Watching export growth across South Asia surge in the recent past leads one to ask the obvious but crucial question: Will this trend continue in the longer term and is South Asia on its way to become an export powerhouse, or has it just been a short term, one-off spurt provoked by external forces?
Clearly, the rupee depreciation following tapering talk in May 2013 and the recovery in the US constituted favorable tailwinds; however, our analysis in the fall 2014 edition of the South Asia Economic Focus finds that there are more permanent factors at play as well. South Asia is no exception to the trend across developing countries of increasing importance of exports for economic growth. While starting from a low base, the region saw one of the starkest increases in exports to GDP, pushing from 8.5 percent in 1990 to 23 percent in 2013.
Across many South Asian countries, exports are not only growing faster than GDP, and growing in volumes rather than just in prices: they are also becoming more diversified in terms of traded products and trading partners. So why is this important? In a nutshell, diversification has two crucial potential benefits: First, diversification across export lines bears greater potential to climb up the quality and value added ladders, thereby enabling higher margins. This may ultimately contribute to the observed positive correlation between diversification and GDP growth. Second, greater diversification by traded products and trading partners helps exporters to be more resilient against international shocks and to strategically rebalance their portfolio, as has been the case for South Asia shifting exports towards emerging markets (e.g. China). Reduced export and output volatility, on the other hand, greatly contributes to overall macroeconomic stability, a necessary condition for GDP growth.
Another important determinant of exports is the exchange rate. In fact, real (effective) exchange rates (REERs) can “make or break” export performance. While improving terms of trade lead to inflows of foreign exchange and an appreciating real exchange rate, i.e. exports become relatively more expensive in the importing country, there may be other sources of substantial capital inflows that can significantly appreciate the exchange rate and give rise to a phenomenon called Dutch Disease (coined after the consequences of oil revenue from the North Sea on the Dutch economy in the 1960s).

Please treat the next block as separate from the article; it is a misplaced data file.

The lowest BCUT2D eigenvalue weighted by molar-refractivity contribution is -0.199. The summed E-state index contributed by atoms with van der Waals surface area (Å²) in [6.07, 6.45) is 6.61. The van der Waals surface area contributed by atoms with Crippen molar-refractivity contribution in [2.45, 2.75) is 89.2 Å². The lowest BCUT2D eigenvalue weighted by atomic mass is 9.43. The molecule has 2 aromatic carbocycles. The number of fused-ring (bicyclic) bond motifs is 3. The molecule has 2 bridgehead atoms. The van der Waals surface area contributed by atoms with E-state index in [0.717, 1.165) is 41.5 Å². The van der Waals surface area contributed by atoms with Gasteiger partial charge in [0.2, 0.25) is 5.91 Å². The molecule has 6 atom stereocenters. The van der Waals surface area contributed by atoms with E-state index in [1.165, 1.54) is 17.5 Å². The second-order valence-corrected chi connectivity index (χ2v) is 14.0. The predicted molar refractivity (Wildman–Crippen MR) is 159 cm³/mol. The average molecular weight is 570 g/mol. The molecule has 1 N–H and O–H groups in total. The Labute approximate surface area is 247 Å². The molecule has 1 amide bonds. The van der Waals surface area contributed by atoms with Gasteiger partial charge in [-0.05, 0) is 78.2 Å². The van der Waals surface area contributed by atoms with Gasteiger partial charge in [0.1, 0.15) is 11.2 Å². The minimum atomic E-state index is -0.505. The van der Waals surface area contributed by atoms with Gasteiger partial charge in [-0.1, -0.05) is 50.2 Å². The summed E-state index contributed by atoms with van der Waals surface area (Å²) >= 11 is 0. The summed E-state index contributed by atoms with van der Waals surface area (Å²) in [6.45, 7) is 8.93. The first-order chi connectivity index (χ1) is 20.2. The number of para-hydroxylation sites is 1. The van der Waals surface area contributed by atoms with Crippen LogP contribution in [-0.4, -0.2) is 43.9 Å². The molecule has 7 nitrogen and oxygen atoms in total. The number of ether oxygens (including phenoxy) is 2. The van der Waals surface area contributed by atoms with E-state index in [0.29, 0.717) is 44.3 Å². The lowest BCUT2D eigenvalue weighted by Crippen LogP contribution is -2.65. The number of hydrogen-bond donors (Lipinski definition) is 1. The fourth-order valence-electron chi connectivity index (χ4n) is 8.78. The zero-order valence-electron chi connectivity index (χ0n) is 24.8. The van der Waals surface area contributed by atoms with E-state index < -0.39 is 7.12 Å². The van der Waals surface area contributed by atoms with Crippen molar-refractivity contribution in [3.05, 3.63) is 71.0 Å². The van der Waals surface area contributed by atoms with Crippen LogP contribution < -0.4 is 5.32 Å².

Dutch Disease implies the reallocation of resources such as labor to the sector associated with the foreign currency bonanza. This in turn makes potentially competitive exports in other sectors more expensive. Also, the foreign money coming into the country boosts domestic demand more generally, increasing both the imports of tradable goods – in particular manufactured goods – and the domestic prices of non-tradable goods. Ultimately these resource allocation and spending effects may combine into a decline in manufacturing growth vis-à-vis services growth and yield lower long term GDP growth.
The South Asian countries potentially suffering from Dutch Disease are Afghanistan, Bhutan, Maldives and Nepal. Though their sources of FX inflows vary greatly – from foreign aid in Afghanistan, hydro export receipts in Bhutan, to tourism receipts in Maldives and remittances in Nepal – they all show classical symptoms: appreciation of REERs, dramatic growth in real wages and relatively subdued manufacturing growth.
2, Exchange rate appreciation translates into fast growth of real wages
In sum, South Asia’s strong export performance does not seem to be a one-off effect. It rather signals the great export opportunity the region faces today. The local variant of Dutch Disease may hold back export performance particularly in Afghanistan and Nepal. But except in these cases, the prospects for continued growth are encouraging. Exports become ever more diversified, setting the stage for further quality upgrading and hedging against external shocks. And there is little risk that they will be damaged by further monetary tightening in the US, as the impact of tapering has been fully internalized by markets already.
Then, with East Asian labor costs increasing and overall growth slowing down, South Asia has a unique opportunity to become an export powerhouse, especially in light manufacturing sectors. And the region may be well placed to seize this opportunity. But the chances of success will depend on policy makers’ attention to more efficient regulation, improved infrastructure as well as maintaining a conducive macroeconomic policy environment.
Press Release: Led by India, South Asia Economic Growth to Accelerate, World Bank
Factsheet: South Asian Countries Show Potential for Accelerated Growth
Full Report: South Asia Economic Focus: The Export Opportunity
Video Interview: Chief Economist Martin Rama